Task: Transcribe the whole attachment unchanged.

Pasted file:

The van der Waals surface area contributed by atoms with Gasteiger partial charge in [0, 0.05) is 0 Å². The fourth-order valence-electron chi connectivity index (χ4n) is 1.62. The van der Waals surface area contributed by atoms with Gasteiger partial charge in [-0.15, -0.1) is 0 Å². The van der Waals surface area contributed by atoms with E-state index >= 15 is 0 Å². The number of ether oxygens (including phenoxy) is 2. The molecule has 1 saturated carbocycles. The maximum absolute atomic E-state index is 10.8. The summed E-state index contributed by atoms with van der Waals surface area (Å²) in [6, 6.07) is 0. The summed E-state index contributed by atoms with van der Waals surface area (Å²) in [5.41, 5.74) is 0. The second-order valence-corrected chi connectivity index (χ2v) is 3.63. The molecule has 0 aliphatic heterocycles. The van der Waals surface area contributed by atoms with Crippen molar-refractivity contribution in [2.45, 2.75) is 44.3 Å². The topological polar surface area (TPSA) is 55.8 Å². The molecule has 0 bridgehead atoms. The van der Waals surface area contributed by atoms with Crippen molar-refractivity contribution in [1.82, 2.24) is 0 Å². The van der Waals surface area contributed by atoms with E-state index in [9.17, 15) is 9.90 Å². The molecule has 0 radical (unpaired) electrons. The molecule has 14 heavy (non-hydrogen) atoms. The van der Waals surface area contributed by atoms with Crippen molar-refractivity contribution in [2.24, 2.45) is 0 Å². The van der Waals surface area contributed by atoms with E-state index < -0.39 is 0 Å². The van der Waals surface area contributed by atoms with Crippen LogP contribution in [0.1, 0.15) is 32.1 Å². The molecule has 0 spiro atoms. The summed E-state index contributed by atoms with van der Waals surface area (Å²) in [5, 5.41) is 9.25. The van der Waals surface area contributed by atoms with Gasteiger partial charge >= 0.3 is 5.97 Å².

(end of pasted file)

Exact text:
The van der Waals surface area contributed by atoms with Gasteiger partial charge in [0, 0.05) is 0 Å². The fourth-order valence-electron chi connectivity index (χ4n) is 1.62. The van der Waals surface area contributed by atoms with Gasteiger partial charge in [-0.15, -0.1) is 0 Å². The van der Waals surface area contributed by atoms with E-state index >= 15 is 0 Å². The number of ether oxygens (including phenoxy) is 2. The molecule has 1 saturated carbocycles. The maximum absolute atomic E-state index is 10.8. The summed E-state index contributed by atoms with van der Waals surface area (Å²) in [6, 6.07) is 0. The summed E-state index contributed by atoms with van der Waals surface area (Å²) in [5.41, 5.74) is 0. The second-order valence-corrected chi connectivity index (χ2v) is 3.63. The molecule has 0 aliphatic heterocycles. The van der Waals surface area contributed by atoms with Crippen molar-refractivity contribution in [2.45, 2.75) is 44.3 Å². The topological polar surface area (TPSA) is 55.8 Å². The molecule has 0 bridgehead atoms. The van der Waals surface area contributed by atoms with Crippen molar-refractivity contribution in [1.82, 2.24) is 0 Å². The van der Waals surface area contributed by atoms with E-state index in [9.17, 15) is 9.90 Å². The molecule has 0 radical (unpaired) electrons. The molecule has 14 heavy (non-hydrogen) atoms. The van der Waals surface area contributed by atoms with Crippen molar-refractivity contribution in [2.24, 2.45) is 0 Å². The van der Waals surface area contributed by atoms with E-state index < -0.39 is 0 Å². The van der Waals surface area contributed by atoms with Crippen LogP contribution in [0.1, 0.15) is 32.1 Å². The molecule has 0 spiro atoms. The summed E-state index contributed by atoms with van der Waals surface area (Å²) in [5, 5.41) is 9.25. The van der Waals surface area contributed by atoms with Gasteiger partial charge >= 0.3 is 5.97 Å².